mercoledì 10 settembre 2014

Obsolete Capitalism: From the small bourgeoisie to the post-bourgeoisie. Autonomy of the post-bourgeoisie (Pt. X - The Birth of Digital Populism)

From the small bourgeoisie to the post-bourgeoisie. Autonomy of the post-bourgeoisie.

Is there a socio-political constant quality of the Italian populist and fascist ‘rank and file’ that runs throughout the twentieth-century and which is now looking adrift into the 21st? Antonio Gramsci believed that the matrix of Ur-Fascism as a mass movement was determined by the petty bourgeoisie’s desire of emancipation from both the ruling elite and the national and international establishment. According to his analysis, the socio-economic conditions which arose in the first two decades of the twentieth-century encouraged the Italian bourgeoisie - wearied by the post-World War I crisis - to want to be independent from the established and constitutional powers. The Gramscian analysis resonates, like a tuning fork, with other fragments proposed by other astute observers of the Italian customs from the past century. In an analysis of early Fascist Italian habits, in ‘Mario and the Magician’ Thomas Mann explicitly mentions a ‘middle-class bob’. During an ironic exchange from the short film La Ricotta, the director Pier Paolo Pasolini, indirectly answers the question of a journalist appearing on the stage, through the character of another director, played by Orson Welles:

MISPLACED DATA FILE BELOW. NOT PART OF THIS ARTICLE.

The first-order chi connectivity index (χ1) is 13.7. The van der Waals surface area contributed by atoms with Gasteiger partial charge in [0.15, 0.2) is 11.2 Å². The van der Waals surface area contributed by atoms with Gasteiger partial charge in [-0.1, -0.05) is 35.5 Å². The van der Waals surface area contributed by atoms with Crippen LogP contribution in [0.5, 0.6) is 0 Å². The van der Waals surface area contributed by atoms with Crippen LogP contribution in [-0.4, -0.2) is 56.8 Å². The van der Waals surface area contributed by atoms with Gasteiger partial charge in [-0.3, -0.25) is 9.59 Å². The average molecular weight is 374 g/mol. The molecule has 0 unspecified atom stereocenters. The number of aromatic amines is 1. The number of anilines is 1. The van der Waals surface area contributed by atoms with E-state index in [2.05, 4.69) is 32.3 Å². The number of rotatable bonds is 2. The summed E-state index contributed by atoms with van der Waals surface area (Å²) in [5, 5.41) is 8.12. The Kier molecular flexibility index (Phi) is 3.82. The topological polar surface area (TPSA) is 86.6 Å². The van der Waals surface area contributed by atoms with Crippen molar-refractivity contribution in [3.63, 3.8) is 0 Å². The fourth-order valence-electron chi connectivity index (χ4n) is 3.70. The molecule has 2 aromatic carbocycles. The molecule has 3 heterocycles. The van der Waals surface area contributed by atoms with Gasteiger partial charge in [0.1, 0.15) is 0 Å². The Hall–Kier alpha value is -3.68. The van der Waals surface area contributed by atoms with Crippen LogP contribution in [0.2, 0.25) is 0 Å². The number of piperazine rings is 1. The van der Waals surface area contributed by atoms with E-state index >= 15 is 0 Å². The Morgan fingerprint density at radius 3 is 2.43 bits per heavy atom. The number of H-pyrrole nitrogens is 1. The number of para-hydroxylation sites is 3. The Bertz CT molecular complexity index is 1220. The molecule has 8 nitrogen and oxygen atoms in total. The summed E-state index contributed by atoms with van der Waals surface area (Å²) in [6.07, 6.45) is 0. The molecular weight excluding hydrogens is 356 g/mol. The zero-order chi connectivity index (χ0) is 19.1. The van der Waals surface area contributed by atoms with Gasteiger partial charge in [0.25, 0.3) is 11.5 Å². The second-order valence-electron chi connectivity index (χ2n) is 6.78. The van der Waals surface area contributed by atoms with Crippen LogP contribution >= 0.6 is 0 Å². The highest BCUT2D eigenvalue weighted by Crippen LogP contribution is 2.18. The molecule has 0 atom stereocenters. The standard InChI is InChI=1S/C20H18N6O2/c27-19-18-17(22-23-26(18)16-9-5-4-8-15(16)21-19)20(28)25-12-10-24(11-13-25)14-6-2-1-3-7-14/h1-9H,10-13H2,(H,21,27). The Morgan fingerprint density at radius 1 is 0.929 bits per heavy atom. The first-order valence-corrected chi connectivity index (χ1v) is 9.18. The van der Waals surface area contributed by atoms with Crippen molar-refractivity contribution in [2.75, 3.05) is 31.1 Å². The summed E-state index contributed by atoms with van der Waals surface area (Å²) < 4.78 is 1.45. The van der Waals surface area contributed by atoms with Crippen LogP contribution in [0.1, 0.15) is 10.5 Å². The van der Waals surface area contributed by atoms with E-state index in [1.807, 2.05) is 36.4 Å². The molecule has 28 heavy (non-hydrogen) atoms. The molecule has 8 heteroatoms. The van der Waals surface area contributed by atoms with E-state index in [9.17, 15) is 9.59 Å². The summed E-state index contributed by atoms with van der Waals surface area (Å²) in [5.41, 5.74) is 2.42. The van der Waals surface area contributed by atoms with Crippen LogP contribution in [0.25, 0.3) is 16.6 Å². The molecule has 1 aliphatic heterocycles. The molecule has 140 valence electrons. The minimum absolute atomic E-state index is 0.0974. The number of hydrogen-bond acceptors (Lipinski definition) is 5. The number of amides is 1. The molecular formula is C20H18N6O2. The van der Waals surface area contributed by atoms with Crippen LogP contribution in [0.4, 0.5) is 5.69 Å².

What do you think of Italian society?’ ‘The most illiterate people, the most ignorant bourgeoisie in Europe.’

In a crisp passage, Lapo Berti describes this trans-generational segment of Italian society, which was before stigmatized in Pier Paolo Pasolini’s movie as unfinished modernity:

The unachieved process of modernizing civilization has caused hostile reactions among the deepest layers of society, where people’s opinions are formed. This group seemed to reject modernity in all its forms, although they would naively get excited for its inventions. These people were inflamed by the fascist narrative; they embraced the deep cauldron of Demo-Christian reformism without being changed by it; then they returned to exalt the anomaly of Berlusconism, which, once and for all, revealed its populist and undemocratic nature. They represent today, as they did yesterday, a good half of the Italian people. When active, they influence the destiny of the country, then as now. (...)

Read more @ The Birth of Digital Populism/

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